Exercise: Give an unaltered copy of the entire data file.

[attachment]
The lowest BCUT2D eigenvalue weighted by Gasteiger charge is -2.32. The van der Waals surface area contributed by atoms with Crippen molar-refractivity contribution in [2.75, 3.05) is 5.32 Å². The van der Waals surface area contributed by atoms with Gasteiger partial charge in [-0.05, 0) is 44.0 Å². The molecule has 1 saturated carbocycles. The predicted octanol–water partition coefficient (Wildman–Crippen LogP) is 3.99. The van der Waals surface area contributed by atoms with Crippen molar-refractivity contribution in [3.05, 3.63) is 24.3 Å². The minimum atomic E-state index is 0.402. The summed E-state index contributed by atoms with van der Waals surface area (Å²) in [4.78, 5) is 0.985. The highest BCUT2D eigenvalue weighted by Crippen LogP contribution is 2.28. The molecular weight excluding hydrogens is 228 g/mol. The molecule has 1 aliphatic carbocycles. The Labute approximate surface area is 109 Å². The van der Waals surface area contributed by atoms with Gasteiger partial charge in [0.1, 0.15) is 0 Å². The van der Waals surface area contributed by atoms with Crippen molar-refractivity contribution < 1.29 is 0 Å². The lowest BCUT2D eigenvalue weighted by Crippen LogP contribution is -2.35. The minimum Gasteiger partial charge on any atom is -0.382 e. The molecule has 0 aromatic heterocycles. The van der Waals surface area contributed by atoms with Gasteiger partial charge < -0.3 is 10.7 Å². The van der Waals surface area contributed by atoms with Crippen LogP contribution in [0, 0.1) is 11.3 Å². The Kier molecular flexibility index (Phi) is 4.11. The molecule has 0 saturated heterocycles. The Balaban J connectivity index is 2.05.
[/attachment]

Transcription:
The lowest BCUT2D eigenvalue weighted by Gasteiger charge is -2.32. The van der Waals surface area contributed by atoms with Crippen molar-refractivity contribution in [2.75, 3.05) is 5.32 Å². The van der Waals surface area contributed by atoms with Gasteiger partial charge in [-0.05, 0) is 44.0 Å². The molecule has 1 saturated carbocycles. The predicted octanol–water partition coefficient (Wildman–Crippen LogP) is 3.99. The van der Waals surface area contributed by atoms with Crippen molar-refractivity contribution in [3.05, 3.63) is 24.3 Å². The minimum atomic E-state index is 0.402. The summed E-state index contributed by atoms with van der Waals surface area (Å²) in [4.78, 5) is 0.985. The highest BCUT2D eigenvalue weighted by Crippen LogP contribution is 2.28. The molecular weight excluding hydrogens is 228 g/mol. The molecule has 1 aliphatic carbocycles. The Labute approximate surface area is 109 Å². The van der Waals surface area contributed by atoms with Gasteiger partial charge in [0.1, 0.15) is 0 Å². The van der Waals surface area contributed by atoms with Crippen molar-refractivity contribution < 1.29 is 0 Å². The lowest BCUT2D eigenvalue weighted by Crippen LogP contribution is -2.35. The minimum Gasteiger partial charge on any atom is -0.382 e. The molecule has 0 aromatic heterocycles. The van der Waals surface area contributed by atoms with Gasteiger partial charge < -0.3 is 10.7 Å². The van der Waals surface area contributed by atoms with Crippen LogP contribution in [0, 0.1) is 11.3 Å². The Kier molecular flexibility index (Phi) is 4.11. The molecule has 0 saturated heterocycles. The Balaban J connectivity index is 2.05.